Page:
Orlando parks entertain, educate Studios: Visitors from toddler age to adulthood will find appropriate activities for fun and learning.

Taking the Kids

December 07, 1997|By Eileen Ogintz | Eileen Ogintz,LOS ANGELES TIMES SYNDICATE

In an instant, Reggie is transformed. My oh-so-hip, pony-tailed middle schooler with a mouth full of braces has become an armor-clad centaur warrior -- a shaggy-haired half-human, half-horse from a mysterious mythical place.

She's smack in the middle of a fierce battle against an evil king's army, green monsters and dragons. She's loving every minute -- especially seeing her new look projected on a large screen in front of a theater full of 200 fascinated tourists.

We're tourists, too, in Orlando, at Universal Studios Florida's newest attraction, "Hercules & Xena: Wizards of the Screen." Hercules and Xena star in two high-action TV shows that air in more than 15 countries. Eleven-year-old Reggie was one of the audience members who became part of the warrior "team" chosen to help demonstrate how programs like these, full of wars and set in ancient times, are made with the help of computers, props and sound effects.

Take the centaur bit. Reggie and the other volunteers, grinning sheepishly, put on their armor, wigs and helmets: Their costumed top half is photographed and merged on the computer with the bottom half of a horse. When that image is projected on the big screen, presto! They're larger-than-life mythical creatures.

Not enough warriors for the battle? No problem. The computer creates dozens more by duplicating their images.

Need a scary monster? Invite a bunch of kids to push the behind-the-scenes levers that make the green plastic monster move forward and backward, up and down, snapping his jaws. On the stage, he's an oversized toy. On the giant screen, he's real -- and plenty scary.

The grown-ups and kids in the crowd are thrilled to get "the inside story" on how the magic happens. For any star-struck kid or parent, for anyone curious about what goes on behind the cameras, it's great fun to visit Universal Studios here, the biggest movie studio outside of Hollywood, and Disney-MGM studios, where an ever-greater portion of Disney's animation studios now are located.

Sure, there are the obligatory action rides -- the all-time favorites Back to the Future and Kongfrontation at Universal and MGM's Tower of Terror (the scariest ride I've ever tried) along with the the new Goosebumps Horrorland.

Universal Studios will triple its size by 1999, with hotels, a shopping and entertainment complex and a new 110-acre Islands of Adventure park complete with high-tech roller coasters that appear to be on a collision course until the last second.

For the younger set

Both parks, meanwhile, offer plenty of opportunities for the grade-school and preschool set to get character autographs and photos. The toddlers will want to make a beeline to play in Barney's park at Universal Studios.

(Call Walt Disney World at 407- 824-4321 or visit the Web site at www.disney.com/DisneyWorld/. Call Universal Studios at 407-363- 8000 or visit the Web site at www .universalstudios.com/unitemp/. Also ask about second-day-free promotions and the evening Mardi Gras blow-out that begins in mid-February and continues each night through mid-March.)

A good bet for those who've outgrown Barney but not Jasmine, Pocahantas, the Hunchback and all of their cohorts is breakfast or lunch at MGM's Soundstage Restaurant. The food is bland but passable, and worth the cost for tired parents who can sit and relax while character after character stops by, rather than pushing through a crowd to see them. (Breakfast costs $42 for a family of four with kids under 12; lunch is $2 more. Especially in busy seasons, make reservations early.)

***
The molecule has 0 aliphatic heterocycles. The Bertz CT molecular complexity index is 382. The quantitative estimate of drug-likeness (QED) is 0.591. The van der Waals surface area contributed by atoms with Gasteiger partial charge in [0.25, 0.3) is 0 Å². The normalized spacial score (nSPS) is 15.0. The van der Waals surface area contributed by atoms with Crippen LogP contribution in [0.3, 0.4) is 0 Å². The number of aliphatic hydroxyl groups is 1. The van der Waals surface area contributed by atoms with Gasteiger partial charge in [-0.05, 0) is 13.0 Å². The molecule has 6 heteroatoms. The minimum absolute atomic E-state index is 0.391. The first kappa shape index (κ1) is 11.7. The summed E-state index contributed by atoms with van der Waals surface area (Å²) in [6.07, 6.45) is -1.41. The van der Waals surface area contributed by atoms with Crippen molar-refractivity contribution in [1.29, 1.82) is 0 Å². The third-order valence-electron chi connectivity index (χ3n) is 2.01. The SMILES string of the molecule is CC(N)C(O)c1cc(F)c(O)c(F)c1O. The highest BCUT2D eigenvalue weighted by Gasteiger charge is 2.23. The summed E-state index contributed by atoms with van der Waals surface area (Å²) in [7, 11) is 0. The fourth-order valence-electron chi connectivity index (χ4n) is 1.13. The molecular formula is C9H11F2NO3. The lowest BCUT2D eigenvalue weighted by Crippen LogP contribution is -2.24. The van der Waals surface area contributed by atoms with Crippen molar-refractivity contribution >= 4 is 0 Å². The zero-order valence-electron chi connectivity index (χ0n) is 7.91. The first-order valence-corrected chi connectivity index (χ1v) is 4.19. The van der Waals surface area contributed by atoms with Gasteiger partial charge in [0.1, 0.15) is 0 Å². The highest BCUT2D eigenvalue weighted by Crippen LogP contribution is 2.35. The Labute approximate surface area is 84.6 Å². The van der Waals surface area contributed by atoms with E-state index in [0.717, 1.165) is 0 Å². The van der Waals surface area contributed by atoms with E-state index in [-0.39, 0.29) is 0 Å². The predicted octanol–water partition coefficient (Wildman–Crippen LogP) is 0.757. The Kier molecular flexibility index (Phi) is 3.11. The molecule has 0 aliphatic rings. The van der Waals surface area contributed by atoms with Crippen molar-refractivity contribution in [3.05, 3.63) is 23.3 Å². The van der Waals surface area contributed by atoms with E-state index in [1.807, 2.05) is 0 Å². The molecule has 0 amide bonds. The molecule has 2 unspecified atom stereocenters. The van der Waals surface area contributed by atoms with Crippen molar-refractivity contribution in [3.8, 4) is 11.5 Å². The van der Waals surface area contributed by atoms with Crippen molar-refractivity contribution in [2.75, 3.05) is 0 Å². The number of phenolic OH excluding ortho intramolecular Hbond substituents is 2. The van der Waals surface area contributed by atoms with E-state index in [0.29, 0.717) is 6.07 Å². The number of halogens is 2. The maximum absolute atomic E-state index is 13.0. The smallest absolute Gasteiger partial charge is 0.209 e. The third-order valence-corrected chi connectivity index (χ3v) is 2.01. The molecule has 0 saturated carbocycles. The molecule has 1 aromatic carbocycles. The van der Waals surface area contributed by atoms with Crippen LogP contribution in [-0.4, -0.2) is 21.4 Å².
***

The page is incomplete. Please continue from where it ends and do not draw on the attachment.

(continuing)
Spending time at either of these parks is pricey. Just getting in the gate for a family of four will cost more than $150 for one day. And that's not even counting all the souvenirs the kids insist they can't go home without.

To save some bucks, call Orlando Vacation Information at 800-255-5786 and request a Magic Card, which entitles you to savings on Orlando hotels, restaurants and some area attractions.

If you plan to spend a lot of time at Disney World, consider joining the Magic Kingdom Club. The $65 two-year membership fee entitles you to as much as $10 off park admissions, along with significant savings at on-site hotels, restaurants and Disney stores nationwide as well as some airfares and car rentals. Before you call 800-56-DISNEY, though, check with AAA or your employer for other discounts.

If you're planning to spend a lot of time elsewhere, however, consider an Orlando Flex Ticket, which allows you unlimited admission for a week to Universal, Sea World and Wet'n Wild at less than the cost of visiting each park once. Call 800-224-3838. As you're shelling out all this money, keep in mind that Universal and MGM can be educational -- for grown-ups, as well as a real kick for the first and second TV generations.

I bet you didn't know it takes 75 artists, 1 million drawings, and four to five years to create just one of Disney's animated movies. At MGM's "World of Animation" we saw how much animation has changed from the days when Mickey Mouse was created until now, when computer-generated art is an important part of the process.

"But 98 percent of the characters are still drawn by hand," our guide informs us.

Send your questions and comments about family travel to Los Angeles Times Syndicate, Times Mirror Square, Los Angeles, Calif. 90053 or e-mail to eogintol .com. While every letter cannot be answered, some of your stories may be used in future columns.)

Pub Date: 12/07/97

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